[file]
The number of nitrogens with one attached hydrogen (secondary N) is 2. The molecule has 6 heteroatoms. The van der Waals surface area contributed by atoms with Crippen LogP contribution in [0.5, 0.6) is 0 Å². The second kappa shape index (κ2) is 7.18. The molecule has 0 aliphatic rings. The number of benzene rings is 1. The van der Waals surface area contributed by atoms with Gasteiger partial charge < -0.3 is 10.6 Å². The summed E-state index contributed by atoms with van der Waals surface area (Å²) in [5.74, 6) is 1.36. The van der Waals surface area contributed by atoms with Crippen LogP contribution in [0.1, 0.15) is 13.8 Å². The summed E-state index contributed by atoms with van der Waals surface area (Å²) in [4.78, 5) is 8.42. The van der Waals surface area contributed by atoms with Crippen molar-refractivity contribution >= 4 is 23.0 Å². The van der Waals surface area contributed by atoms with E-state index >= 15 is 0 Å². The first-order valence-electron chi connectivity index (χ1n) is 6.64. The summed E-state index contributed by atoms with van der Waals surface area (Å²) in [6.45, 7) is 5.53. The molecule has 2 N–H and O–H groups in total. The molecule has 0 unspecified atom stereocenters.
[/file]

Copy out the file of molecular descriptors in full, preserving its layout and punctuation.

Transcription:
The number of nitrogens with one attached hydrogen (secondary N) is 2. The molecule has 6 heteroatoms. The van der Waals surface area contributed by atoms with Crippen LogP contribution in [0.5, 0.6) is 0 Å². The second kappa shape index (κ2) is 7.18. The molecule has 0 aliphatic rings. The number of benzene rings is 1. The van der Waals surface area contributed by atoms with Gasteiger partial charge < -0.3 is 10.6 Å². The summed E-state index contributed by atoms with van der Waals surface area (Å²) in [5.74, 6) is 1.36. The van der Waals surface area contributed by atoms with Crippen LogP contribution in [0.1, 0.15) is 13.8 Å². The summed E-state index contributed by atoms with van der Waals surface area (Å²) in [4.78, 5) is 8.42. The van der Waals surface area contributed by atoms with Crippen molar-refractivity contribution >= 4 is 23.0 Å². The van der Waals surface area contributed by atoms with E-state index >= 15 is 0 Å². The first-order valence-electron chi connectivity index (χ1n) is 6.64. The summed E-state index contributed by atoms with van der Waals surface area (Å²) in [6.45, 7) is 5.53. The molecule has 2 N–H and O–H groups in total. The molecule has 0 unspecified atom stereocenters.